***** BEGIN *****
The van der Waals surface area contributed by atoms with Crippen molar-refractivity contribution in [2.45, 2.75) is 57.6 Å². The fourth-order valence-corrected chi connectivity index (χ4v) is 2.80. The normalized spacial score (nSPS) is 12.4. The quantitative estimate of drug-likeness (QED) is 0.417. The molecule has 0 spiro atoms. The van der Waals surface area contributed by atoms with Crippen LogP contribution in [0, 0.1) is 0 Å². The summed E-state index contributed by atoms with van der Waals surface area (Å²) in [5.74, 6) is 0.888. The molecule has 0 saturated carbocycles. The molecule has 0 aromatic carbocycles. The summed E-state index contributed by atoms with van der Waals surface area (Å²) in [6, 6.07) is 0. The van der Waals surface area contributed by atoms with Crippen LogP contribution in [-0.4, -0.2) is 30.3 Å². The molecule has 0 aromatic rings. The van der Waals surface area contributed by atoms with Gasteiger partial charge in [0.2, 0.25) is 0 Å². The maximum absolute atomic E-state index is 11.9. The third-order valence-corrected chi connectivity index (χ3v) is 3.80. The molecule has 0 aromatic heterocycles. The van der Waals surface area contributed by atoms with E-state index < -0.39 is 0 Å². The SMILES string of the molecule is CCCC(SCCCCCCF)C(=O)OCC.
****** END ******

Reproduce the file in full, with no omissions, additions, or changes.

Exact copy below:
The van der Waals surface area contributed by atoms with Crippen molar-refractivity contribution in [2.45, 2.75) is 57.6 Å². The fourth-order valence-corrected chi connectivity index (χ4v) is 2.80. The normalized spacial score (nSPS) is 12.4. The quantitative estimate of drug-likeness (QED) is 0.417. The molecule has 0 spiro atoms. The van der Waals surface area contributed by atoms with Crippen LogP contribution in [0, 0.1) is 0 Å². The summed E-state index contributed by atoms with van der Waals surface area (Å²) in [5.74, 6) is 0.888. The molecule has 0 saturated carbocycles. The molecule has 0 aromatic carbocycles. The summed E-state index contributed by atoms with van der Waals surface area (Å²) in [6, 6.07) is 0. The van der Waals surface area contributed by atoms with Crippen LogP contribution in [-0.4, -0.2) is 30.3 Å². The molecule has 0 aromatic rings. The van der Waals surface area contributed by atoms with Gasteiger partial charge in [0.2, 0.25) is 0 Å². The maximum absolute atomic E-state index is 11.9. The third-order valence-corrected chi connectivity index (χ3v) is 3.80. The molecule has 0 aromatic heterocycles. The van der Waals surface area contributed by atoms with E-state index < -0.39 is 0 Å². The SMILES string of the molecule is CCCC(SCCCCCCF)C(=O)OCC.